The Baird Clock Company of Plattsburg, New York. A wall clock. KK-123

This Baird Advertising Clock was made in Plattsburg, New York.

The fine example advertises “Baltimore Clothiers” of “Harrisburg, Pennsylvania.” The term “No Tick,” is an expression meaning “No Credit.”

This case measures approximately 30.5 inches long and is 18.5 inches wide. The reddish brown color is quite nice and is the original surface. The lettering found on the case is three dimensionally formed and is highlighted with gold paint for contrast. The dial is paper and is applied to a tin pan. The Maker’s name is signed on the dial which is in very good original condition. The movement is constructed in brass, spring powered and designed to run eight-days on a full wind. The pendulum bob is covered in brass. The lower door does not have an opening to view the pendulum bob. This space is reserved for additional advertising information. This clock was made circa 1893

About Edward Pyson Baird

Edward Payson Baird was born in Philadelphia, Pennsylvania on January 26, 1860 and died in October 23, 1929 at the age of 69. In 1879 he went to work for the Seth Thomas Clock Company until 1887 when he moved to Montreal, Canada. Here he formed the Baird Mfg. Co., which was located at 112 Queen Street. He also opened a sales office at 13 Park Row in New York City. In Montreal, Baird manufactured wooden cases that housed Seth Thomas made movements. The front of the cases were fitted with very recognizable doors that prominently displayed the advertising for various products which his client’s companies sold. Many of these doors were made from paper mache. His business model of selling clocks to companies so that they could advertise their wares was successful and the business grew. In July of 1890, he moved the company to Plattsburgh, New York and set up shop at 18 Bridge Street along the Saranac River. Baird had numerous clients in the States as well as in Great Britain as is evident by the surviving examples. He had a good run until 1896 when a local sheriff took possession of the company’s assets which were soon sold at public auction. By 1897, Baird established himself in Chicago. Here he began to focus on the telephone industry applying for as many as twelve patents and then later eleven additional patents for locks and keys.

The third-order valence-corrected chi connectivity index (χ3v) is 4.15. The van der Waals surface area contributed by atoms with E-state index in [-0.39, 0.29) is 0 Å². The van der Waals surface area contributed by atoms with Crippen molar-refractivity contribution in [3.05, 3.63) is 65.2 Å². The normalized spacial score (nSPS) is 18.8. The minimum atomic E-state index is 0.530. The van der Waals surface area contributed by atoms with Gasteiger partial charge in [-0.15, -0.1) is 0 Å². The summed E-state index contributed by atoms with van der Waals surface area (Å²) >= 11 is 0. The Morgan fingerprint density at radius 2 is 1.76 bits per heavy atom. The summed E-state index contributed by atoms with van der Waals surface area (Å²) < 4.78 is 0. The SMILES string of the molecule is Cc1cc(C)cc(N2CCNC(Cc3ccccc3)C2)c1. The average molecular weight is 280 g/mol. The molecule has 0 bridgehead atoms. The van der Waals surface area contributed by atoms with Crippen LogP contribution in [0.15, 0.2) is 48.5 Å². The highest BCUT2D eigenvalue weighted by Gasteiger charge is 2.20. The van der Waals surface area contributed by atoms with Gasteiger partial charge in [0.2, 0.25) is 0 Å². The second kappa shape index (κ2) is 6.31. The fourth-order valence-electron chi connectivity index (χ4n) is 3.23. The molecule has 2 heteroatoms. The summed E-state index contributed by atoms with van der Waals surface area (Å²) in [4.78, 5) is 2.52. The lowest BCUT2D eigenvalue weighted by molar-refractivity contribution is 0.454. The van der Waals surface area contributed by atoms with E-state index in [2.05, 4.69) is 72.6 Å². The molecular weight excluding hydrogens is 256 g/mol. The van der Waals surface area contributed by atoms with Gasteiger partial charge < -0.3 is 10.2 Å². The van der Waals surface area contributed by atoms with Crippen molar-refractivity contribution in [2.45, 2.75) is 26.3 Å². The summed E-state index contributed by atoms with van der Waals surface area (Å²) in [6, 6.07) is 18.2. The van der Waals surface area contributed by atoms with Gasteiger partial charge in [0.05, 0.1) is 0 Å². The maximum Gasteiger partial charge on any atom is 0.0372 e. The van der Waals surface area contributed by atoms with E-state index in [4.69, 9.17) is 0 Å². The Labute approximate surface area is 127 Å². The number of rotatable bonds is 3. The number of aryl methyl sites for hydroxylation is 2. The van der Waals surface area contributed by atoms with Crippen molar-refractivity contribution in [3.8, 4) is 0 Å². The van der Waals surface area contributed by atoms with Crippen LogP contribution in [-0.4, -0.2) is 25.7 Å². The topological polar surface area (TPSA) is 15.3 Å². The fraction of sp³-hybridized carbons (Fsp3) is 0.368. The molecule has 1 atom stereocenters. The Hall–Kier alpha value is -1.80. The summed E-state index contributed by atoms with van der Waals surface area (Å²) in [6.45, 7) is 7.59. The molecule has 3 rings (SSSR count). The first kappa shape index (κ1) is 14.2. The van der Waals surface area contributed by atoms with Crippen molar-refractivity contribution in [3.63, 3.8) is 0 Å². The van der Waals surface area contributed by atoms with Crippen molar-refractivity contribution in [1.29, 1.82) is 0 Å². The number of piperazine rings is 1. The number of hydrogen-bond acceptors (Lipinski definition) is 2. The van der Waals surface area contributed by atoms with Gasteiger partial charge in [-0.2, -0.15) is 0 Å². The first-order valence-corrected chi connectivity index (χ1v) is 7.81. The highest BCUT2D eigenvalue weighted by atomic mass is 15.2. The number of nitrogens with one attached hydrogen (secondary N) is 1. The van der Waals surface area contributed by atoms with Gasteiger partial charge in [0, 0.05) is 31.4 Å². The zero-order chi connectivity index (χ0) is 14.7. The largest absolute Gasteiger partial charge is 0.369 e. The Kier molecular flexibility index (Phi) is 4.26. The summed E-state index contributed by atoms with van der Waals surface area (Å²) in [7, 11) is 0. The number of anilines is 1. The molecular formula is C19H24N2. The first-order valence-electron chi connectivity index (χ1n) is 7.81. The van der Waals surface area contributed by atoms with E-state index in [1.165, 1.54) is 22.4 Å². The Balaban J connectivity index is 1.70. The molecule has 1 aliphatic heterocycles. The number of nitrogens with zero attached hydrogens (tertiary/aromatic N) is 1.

For a more in-depth history, please read Baird Advertising Clocks written by Jerry Maltz in 1998.


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